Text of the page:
There are difficult debates on whether all rights can be transferred, waived, or abandoned, but I will assume that we are capable of waiving, transferring, or alienating our rights at least in such a way that a non-minimal state could become legitimate. These three types of transaction have similar moral effects. Showing that a transaction of one of these kinds has taken place would show that the state is permitted to rule over the individual in the relevant respect. Therefore, I will group them together, and speak generically of individuals “giving up” their rights.
The next question is under which conditions individuals give up their rights. The standard answer is that we give up rights only through individual consent which is free, deliberate, and explicit. However, in the world we live in, the overwhelming majority of individuals have not consented to the state in any such way. But perhaps there are forms of consent which fulfil weaker criteria and still count as binding. Thus, the crucial task becomes to find forms of consent which are sufficient for giving up a right.
First, it is plausible to think that consent does not need to be explicitly uttered. If a doctor tells you before an operation “shake your head if we should not proceed”, then a failure to shake your head can be read as consent. Similarly, if the mayor asks “no objections?” in a council meeting, and no one raises an objection, this can be read as agreement to the point discussed. In both cases, some non-verbal behaviour counts as consent. But this does not help the defender of the state, as our situation vis-à-vis the state is importantly dissimilar. There has been no point in time at which the state or other political institutions have given us an explicit opportunity to dissent, and where observers would have clearly identified our non-dissent as a form of consent.
So we need an even wider sense of what counts as consent, and some such cases appear to exist. If you and I enter a boxing ring, then I implicitly give up my right against being harmed in some ways. In some jurisdictions, unmarried couples gain the same legal rights and duties as married couples if they live together for a certain amount of time; their legal situation is as if they were consensually married. We might try to exploit these analogies to argue that we have tacitly consented to the state. Perhaps residence on the state’s territory, profiting from its benefits, or submission to its rules amount to tacit consent which is sufficient to count as waiving our rights against non-interference.
What makes these cases work? Turn first to the boxing case. Entering a boxing ring, in a certain way under certain circumstances, is understood by all reasonable observers to express the intention to engage in a boxing fight. Being harmed is a clear risk of engaging in such a fight; as long as we think you are decently clear-minded, and you enter the ring voluntarily, we thus think you accept the risk of being harmed. This is as good as explicit consent, for three reasons: (1) There is a set of conventions governing this case, known to all participants, which allow us to interpret one form of behaviour (entering a boxing ring) as expressing a certain intention (a willingness to engage in a boxing fight). Similarly, if you order a meal in a restaurant, you are conventionally understood to agree to pay for it. (2) The intention to engage in the relevant kind of activity is generally understood to be linked to an intention to waive certain rights and immunities in the process. That is, if you intend to engage in a boxing fight, you are also understood to not see certain possible harms done to you as wrongs. Similarly, if you express an intention to have your hair cut, you are commonly understood to intend that you are okay with others touching you. Lastly, (3) people who enter boxing rings usually do so voluntarily. They are—barring extreme circumstances—not forced to fight, and can avoid stepping into the ring easily.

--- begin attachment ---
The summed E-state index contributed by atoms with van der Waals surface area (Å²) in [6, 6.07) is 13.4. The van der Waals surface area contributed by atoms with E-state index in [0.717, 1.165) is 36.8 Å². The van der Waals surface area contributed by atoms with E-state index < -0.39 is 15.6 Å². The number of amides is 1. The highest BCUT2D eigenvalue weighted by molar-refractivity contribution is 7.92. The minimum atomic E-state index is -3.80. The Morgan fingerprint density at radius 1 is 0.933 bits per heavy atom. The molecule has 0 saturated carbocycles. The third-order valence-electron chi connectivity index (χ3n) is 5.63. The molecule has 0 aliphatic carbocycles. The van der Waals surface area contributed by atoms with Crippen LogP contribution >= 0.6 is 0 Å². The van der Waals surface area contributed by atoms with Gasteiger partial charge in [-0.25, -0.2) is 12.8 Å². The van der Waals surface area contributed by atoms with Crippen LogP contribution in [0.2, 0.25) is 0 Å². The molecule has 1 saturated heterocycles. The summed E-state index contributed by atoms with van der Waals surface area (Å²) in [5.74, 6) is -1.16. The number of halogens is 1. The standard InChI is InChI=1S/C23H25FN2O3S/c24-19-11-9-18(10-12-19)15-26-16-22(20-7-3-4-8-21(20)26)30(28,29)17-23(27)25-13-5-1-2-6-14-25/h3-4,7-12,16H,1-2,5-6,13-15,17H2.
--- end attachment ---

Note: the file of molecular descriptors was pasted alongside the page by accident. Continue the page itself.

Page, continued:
The example of marriage-like partnerships fits this structure as well, though the plausibility of the argument already starts to fray. Living together, sharing financial means, and raising children can reasonably be read as intending to form a lasting partnership (element (1)). Intending to form a lasting partnership can be seen as taking on certain rights and duties, such as a duty to care for each other in case one’s partner falls on hard times (element (2)). Lastly, in the standard case entering such bonds is voluntary (element (3)).